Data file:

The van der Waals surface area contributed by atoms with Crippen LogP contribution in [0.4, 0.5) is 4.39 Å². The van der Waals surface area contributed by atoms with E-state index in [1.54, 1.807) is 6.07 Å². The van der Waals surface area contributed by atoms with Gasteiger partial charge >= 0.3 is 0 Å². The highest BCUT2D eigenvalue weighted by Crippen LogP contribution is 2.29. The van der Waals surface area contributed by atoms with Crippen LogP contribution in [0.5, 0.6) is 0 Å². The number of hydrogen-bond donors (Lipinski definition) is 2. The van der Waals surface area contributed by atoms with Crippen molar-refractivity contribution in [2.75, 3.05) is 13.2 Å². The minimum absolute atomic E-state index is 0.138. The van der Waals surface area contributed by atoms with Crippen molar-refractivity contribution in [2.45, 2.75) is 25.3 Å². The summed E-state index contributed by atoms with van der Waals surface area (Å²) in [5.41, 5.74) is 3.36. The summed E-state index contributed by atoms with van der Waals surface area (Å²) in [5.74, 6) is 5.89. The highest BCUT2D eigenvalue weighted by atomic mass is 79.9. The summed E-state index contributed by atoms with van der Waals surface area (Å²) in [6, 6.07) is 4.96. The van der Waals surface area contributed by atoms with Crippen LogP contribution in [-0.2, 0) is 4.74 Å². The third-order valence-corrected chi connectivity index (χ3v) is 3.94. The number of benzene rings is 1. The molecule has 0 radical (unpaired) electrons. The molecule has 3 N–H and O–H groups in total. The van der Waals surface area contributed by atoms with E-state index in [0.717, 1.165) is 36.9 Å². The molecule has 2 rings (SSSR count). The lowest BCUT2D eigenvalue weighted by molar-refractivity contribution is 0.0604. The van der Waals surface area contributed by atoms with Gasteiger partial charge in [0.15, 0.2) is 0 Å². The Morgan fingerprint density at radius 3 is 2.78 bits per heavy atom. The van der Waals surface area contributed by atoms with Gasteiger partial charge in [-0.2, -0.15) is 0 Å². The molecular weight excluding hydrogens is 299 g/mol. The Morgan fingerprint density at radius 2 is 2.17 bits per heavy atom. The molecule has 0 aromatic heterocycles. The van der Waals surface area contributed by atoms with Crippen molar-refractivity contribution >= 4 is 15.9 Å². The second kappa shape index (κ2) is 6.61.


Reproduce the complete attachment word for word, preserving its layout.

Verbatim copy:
The van der Waals surface area contributed by atoms with Crippen LogP contribution in [0.4, 0.5) is 4.39 Å². The van der Waals surface area contributed by atoms with E-state index in [1.54, 1.807) is 6.07 Å². The van der Waals surface area contributed by atoms with Gasteiger partial charge >= 0.3 is 0 Å². The highest BCUT2D eigenvalue weighted by Crippen LogP contribution is 2.29. The van der Waals surface area contributed by atoms with Crippen LogP contribution in [0.5, 0.6) is 0 Å². The number of hydrogen-bond donors (Lipinski definition) is 2. The van der Waals surface area contributed by atoms with Crippen molar-refractivity contribution in [2.75, 3.05) is 13.2 Å². The minimum absolute atomic E-state index is 0.138. The van der Waals surface area contributed by atoms with Crippen molar-refractivity contribution in [2.45, 2.75) is 25.3 Å². The summed E-state index contributed by atoms with van der Waals surface area (Å²) in [5.41, 5.74) is 3.36. The summed E-state index contributed by atoms with van der Waals surface area (Å²) in [5.74, 6) is 5.89. The highest BCUT2D eigenvalue weighted by atomic mass is 79.9. The summed E-state index contributed by atoms with van der Waals surface area (Å²) in [6, 6.07) is 4.96. The van der Waals surface area contributed by atoms with Crippen LogP contribution in [-0.2, 0) is 4.74 Å². The third-order valence-corrected chi connectivity index (χ3v) is 3.94. The number of benzene rings is 1. The molecule has 0 radical (unpaired) electrons. The molecule has 3 N–H and O–H groups in total. The van der Waals surface area contributed by atoms with E-state index in [0.717, 1.165) is 36.9 Å². The molecule has 2 rings (SSSR count). The lowest BCUT2D eigenvalue weighted by molar-refractivity contribution is 0.0604. The van der Waals surface area contributed by atoms with Gasteiger partial charge in [0.15, 0.2) is 0 Å². The Morgan fingerprint density at radius 3 is 2.78 bits per heavy atom. The van der Waals surface area contributed by atoms with Gasteiger partial charge in [-0.2, -0.15) is 0 Å². The molecular weight excluding hydrogens is 299 g/mol. The Morgan fingerprint density at radius 2 is 2.17 bits per heavy atom. The molecule has 0 aromatic heterocycles. The van der Waals surface area contributed by atoms with Crippen molar-refractivity contribution >= 4 is 15.9 Å². The second kappa shape index (κ2) is 6.61.